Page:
Adiponectin expression in human epicardial adipose tissue in vivo is lower in patients with coronary artery disease

Gianluca Iacobellis, Daniela Pistilli, Marco Gucciardo, Frida Leonetti, Fabio Miraldi, Gianluca Brancaccio, Pietro Gallo, Cira Rosaria Tiziana Di Gioia

Research output: Contribution to journalArticlepeer-review

359 Scopus citations


Background: Intra-peritoneal adipose tissue is recognized as a predictor of metabolic syndrome and may contribute to the risk for cardiovascular disease by the production of adipocytokines, including adiponectin. Nevertheless, there is no knowledge on whether other visceral depots of adipose tissue, including the epicardial fat, have any metabolically active role, including production of adiponectin. Aim of the study: We sought to evaluate adiponectin protein expression in epicardial adipose tissue in vivo both in patients with severe coronary artery disease (CAD) and in subjects without CAD. Methods: Twenty-two patients were enrolled for the study. We selected 16 patients who underwent elective coronary artery bypass graft surgery for critical CAD, 5 who underwent surgery for valve replacement and 1 for correction of an interatrial defect. Epicardial adipose tissue biopsy samples were obtained before the initiation of cardiopulmonary bypass. Adiponectin protein level in epicardial adipose tissue was evaluated by Western blotting. Results: Adiponectin protein value, expressed as adiponectin/actin ratio, in epicardial adipose tissue was significantly lower in patients with severe CAD than in those without CAD (1.42 ± 0.77 vs 2.36 ± 0.84 p = 0.02, 95% CI 0.64-1.74). Conclusions: This study showed for the first time that human epicardial adipose tissue expresses adiponectin. Adiponectin expression is significantly lower in epicardial fat isolated from patients with CAD.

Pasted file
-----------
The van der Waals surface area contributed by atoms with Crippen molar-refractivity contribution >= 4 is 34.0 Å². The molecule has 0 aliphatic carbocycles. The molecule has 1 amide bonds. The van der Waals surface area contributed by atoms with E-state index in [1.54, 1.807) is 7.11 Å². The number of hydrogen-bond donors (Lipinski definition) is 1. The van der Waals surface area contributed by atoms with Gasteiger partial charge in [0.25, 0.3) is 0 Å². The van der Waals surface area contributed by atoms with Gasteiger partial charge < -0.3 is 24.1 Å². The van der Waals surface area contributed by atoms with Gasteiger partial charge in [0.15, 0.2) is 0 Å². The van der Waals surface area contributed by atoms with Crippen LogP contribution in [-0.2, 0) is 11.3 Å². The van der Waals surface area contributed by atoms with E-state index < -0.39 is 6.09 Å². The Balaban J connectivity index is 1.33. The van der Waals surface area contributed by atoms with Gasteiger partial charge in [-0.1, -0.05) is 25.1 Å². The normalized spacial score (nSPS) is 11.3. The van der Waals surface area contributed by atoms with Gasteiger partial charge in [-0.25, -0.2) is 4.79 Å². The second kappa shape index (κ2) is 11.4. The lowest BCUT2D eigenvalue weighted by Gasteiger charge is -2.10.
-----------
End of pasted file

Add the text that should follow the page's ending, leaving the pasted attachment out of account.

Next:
Original languageEnglish (US)
Pages (from-to)251-255
Number of pages5
Issue number6
StatePublished - Mar 21 2005
Externally publishedYes


  • Adiponectin
  • Coronary artery disease
  • Epicardial adipose tissue

ASJC Scopus subject areas

  • Endocrinology
  • Molecular Biology
  • Immunology
  • Immunology and Allergy


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